It is now mid-May 2010 and we’re about to embark on a family adventure by leaving our comfortable life on the NSW Central Coast (where I have lived most of my life) and sell up everything to move to Tasmania to become hazelnut farmers.
But this story began a long time ago, before Harvey and I were married and had our two boys. I was living in England when I first met Harvey. He’d been researching hiring an allotment from his local council in a bid to carve out his own piece of earth and grow some produce. I excitedly told him we’d done the same in our back yard when I grew up and how much better everything tasted when it came from your own garden.
Harvey didn’t end up taking an allotment, but his interest in the land had been sparked. After many discussions about our future, we decided we wanted a family and my homeland, Australia, was the place to do it.
We came back to Australia, ready for a new adventure, in mid 2005. Harvey was seduced by the space, even in the cities, and soon started talking more about his dream to have a farm. We had Noah in 2006 and after living in a typical suburban three-bedroom home on a 400sqm block with our very active boy we decided more land was needed. So we moved to a bigger block with fruit trees and plenty of space for Noah to run and in 2009 Ethan joined our family. Together the boys tore around the back yard, where we had some farm touches – chickens, fruit trees and vegie patches.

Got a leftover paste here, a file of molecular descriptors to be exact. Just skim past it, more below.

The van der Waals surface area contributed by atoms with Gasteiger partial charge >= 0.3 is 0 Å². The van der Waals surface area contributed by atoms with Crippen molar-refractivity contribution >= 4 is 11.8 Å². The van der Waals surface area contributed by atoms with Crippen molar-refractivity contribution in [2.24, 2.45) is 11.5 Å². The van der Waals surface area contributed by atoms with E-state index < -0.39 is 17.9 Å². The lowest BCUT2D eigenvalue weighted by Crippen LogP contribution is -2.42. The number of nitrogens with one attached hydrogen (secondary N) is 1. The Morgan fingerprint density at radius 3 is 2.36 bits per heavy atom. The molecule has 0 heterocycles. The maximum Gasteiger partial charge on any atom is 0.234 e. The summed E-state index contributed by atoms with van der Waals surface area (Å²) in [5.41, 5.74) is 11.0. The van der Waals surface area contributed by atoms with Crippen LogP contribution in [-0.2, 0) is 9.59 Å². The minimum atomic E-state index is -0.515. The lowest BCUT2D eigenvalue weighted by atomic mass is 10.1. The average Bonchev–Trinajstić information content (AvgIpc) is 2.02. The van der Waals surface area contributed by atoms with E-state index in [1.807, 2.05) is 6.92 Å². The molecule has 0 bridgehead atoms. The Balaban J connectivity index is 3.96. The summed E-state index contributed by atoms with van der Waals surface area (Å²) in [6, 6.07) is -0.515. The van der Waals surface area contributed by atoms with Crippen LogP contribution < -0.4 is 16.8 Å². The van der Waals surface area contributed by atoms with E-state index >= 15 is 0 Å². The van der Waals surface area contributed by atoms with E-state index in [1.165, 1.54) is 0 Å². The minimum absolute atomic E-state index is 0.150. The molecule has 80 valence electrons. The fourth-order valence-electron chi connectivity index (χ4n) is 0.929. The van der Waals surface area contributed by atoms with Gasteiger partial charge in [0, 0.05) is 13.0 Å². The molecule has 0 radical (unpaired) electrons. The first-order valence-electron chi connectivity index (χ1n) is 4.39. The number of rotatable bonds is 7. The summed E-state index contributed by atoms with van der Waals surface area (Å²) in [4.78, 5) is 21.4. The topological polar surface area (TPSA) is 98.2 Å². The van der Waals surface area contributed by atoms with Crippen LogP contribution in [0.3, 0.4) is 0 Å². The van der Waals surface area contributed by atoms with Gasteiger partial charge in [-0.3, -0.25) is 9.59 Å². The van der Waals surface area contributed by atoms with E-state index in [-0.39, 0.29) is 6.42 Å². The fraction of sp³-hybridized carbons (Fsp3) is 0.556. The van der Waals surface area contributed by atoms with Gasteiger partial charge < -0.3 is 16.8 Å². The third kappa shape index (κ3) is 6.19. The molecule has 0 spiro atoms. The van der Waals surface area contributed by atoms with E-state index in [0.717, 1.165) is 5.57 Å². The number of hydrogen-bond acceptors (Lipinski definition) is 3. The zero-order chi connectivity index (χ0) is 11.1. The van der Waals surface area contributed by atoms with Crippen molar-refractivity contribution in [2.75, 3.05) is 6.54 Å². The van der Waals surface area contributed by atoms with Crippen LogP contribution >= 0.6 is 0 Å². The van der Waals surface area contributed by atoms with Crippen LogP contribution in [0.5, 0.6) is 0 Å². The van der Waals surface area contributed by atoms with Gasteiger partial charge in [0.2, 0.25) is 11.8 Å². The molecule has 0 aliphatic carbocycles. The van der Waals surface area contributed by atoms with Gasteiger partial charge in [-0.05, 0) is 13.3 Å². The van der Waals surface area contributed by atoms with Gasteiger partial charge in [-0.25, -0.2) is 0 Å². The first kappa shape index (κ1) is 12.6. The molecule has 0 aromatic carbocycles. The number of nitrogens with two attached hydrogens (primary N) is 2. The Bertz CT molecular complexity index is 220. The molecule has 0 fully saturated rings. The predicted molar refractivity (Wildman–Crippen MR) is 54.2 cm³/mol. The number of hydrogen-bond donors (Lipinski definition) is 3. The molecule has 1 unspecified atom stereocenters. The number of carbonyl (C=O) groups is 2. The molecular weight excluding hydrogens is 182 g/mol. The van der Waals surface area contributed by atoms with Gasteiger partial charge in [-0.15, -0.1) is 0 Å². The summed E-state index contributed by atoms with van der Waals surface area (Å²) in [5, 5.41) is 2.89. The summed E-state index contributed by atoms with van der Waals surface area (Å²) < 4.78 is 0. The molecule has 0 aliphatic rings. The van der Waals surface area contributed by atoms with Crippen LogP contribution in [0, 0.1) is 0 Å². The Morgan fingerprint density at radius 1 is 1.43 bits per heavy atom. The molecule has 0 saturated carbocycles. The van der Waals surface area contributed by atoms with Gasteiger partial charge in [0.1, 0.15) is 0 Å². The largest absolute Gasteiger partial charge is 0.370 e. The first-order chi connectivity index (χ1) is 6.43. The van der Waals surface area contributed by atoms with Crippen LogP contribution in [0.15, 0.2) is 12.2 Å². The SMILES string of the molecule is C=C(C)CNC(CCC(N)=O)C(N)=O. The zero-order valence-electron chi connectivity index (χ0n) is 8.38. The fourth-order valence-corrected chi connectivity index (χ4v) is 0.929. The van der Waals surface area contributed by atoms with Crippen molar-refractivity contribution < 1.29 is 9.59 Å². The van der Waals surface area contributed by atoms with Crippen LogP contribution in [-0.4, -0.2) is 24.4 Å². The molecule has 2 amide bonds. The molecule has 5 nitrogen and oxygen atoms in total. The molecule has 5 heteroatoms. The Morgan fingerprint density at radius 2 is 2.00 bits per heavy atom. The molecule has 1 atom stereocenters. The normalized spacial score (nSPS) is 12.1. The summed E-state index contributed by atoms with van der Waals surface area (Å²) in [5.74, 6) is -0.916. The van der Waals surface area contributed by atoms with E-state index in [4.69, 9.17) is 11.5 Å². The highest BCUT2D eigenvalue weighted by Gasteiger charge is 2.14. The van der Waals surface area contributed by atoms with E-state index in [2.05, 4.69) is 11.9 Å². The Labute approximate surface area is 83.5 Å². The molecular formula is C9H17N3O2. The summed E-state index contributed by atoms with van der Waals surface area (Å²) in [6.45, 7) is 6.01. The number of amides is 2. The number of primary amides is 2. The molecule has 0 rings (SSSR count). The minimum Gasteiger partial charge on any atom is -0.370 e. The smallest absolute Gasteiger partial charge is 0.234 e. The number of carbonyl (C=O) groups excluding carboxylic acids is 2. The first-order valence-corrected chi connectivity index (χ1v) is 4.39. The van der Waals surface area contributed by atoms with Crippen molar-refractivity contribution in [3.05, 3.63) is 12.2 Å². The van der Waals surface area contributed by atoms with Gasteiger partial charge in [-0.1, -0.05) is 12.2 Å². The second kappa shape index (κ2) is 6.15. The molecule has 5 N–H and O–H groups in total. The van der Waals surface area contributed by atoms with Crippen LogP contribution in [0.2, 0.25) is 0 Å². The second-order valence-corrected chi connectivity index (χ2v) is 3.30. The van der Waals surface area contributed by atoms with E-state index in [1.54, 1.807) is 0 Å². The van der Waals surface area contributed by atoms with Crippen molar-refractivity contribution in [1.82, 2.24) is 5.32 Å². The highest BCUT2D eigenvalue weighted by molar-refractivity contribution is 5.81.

It was here that Harvey tested his self-sufficiency skills and grew a lot of our produce including corn, potatoes, lettuce, tomatoes, eggplant, lemons, figs, apples and the list goes on. This home in Wamberal was also where Harvey launched his DIY vegie patch business www.mygreenpatch.com.au.
But the dream to be even more self sufficient was in the back of his mind and we kept revisiting the idea of owning a farm, where we could partly live off our own labours and allow our sons the freedom to grow up with fresh air in their lungs and understanding where their food really came from.
The gaps between these conversations about having a farm were closing, but what sort of farm would suit a family? I’m a journalist, blogger and PR consultant and Harvey’s work life was mostly in white-collar roles before he became the full-time carer for our sons last year. With two sons aged four and one, what could we do with our limited experience of the land – and where?
Answering this question also shows why it has taken us such a long time to make the decision to sell up and build our own farm.
We look forward to sharing our journey into farm life with you and hope you enjoy our adventures along the way.